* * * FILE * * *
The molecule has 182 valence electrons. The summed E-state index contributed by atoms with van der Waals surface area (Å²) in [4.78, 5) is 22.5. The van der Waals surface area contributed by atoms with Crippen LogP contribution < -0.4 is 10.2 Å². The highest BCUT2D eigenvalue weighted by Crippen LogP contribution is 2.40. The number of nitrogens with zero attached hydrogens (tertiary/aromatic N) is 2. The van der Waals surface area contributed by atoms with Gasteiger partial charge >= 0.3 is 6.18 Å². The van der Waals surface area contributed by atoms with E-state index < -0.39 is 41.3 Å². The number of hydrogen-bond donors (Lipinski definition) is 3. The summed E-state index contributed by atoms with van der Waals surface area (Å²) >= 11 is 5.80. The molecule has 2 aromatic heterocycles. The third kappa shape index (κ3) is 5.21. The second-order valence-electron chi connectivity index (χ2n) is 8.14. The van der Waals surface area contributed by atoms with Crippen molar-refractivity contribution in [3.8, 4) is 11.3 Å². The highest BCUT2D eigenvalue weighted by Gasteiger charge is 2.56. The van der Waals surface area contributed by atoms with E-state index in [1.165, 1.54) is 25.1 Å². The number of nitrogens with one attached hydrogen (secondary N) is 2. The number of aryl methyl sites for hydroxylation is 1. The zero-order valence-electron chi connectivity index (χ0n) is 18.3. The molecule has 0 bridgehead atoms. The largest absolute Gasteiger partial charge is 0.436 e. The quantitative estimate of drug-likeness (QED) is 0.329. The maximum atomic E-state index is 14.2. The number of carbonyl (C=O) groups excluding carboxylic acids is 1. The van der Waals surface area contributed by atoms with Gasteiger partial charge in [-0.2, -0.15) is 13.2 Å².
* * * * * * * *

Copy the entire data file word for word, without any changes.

The molecule has 182 valence electrons. The summed E-state index contributed by atoms with van der Waals surface area (Å²) in [4.78, 5) is 22.5. The van der Waals surface area contributed by atoms with Crippen LogP contribution < -0.4 is 10.2 Å². The highest BCUT2D eigenvalue weighted by Crippen LogP contribution is 2.40. The number of nitrogens with zero attached hydrogens (tertiary/aromatic N) is 2. The van der Waals surface area contributed by atoms with Gasteiger partial charge >= 0.3 is 6.18 Å². The van der Waals surface area contributed by atoms with E-state index < -0.39 is 41.3 Å². The number of hydrogen-bond donors (Lipinski definition) is 3. The summed E-state index contributed by atoms with van der Waals surface area (Å²) >= 11 is 5.80. The molecule has 2 aromatic heterocycles. The third kappa shape index (κ3) is 5.21. The second-order valence-electron chi connectivity index (χ2n) is 8.14. The van der Waals surface area contributed by atoms with Crippen molar-refractivity contribution in [3.8, 4) is 11.3 Å². The highest BCUT2D eigenvalue weighted by Gasteiger charge is 2.56. The van der Waals surface area contributed by atoms with E-state index in [1.165, 1.54) is 25.1 Å². The number of nitrogens with one attached hydrogen (secondary N) is 2. The number of aryl methyl sites for hydroxylation is 1. The zero-order valence-electron chi connectivity index (χ0n) is 18.3. The molecule has 0 bridgehead atoms. The largest absolute Gasteiger partial charge is 0.436 e. The quantitative estimate of drug-likeness (QED) is 0.329. The maximum atomic E-state index is 14.2. The number of carbonyl (C=O) groups excluding carboxylic acids is 1. The van der Waals surface area contributed by atoms with Gasteiger partial charge in [-0.2, -0.15) is 13.2 Å².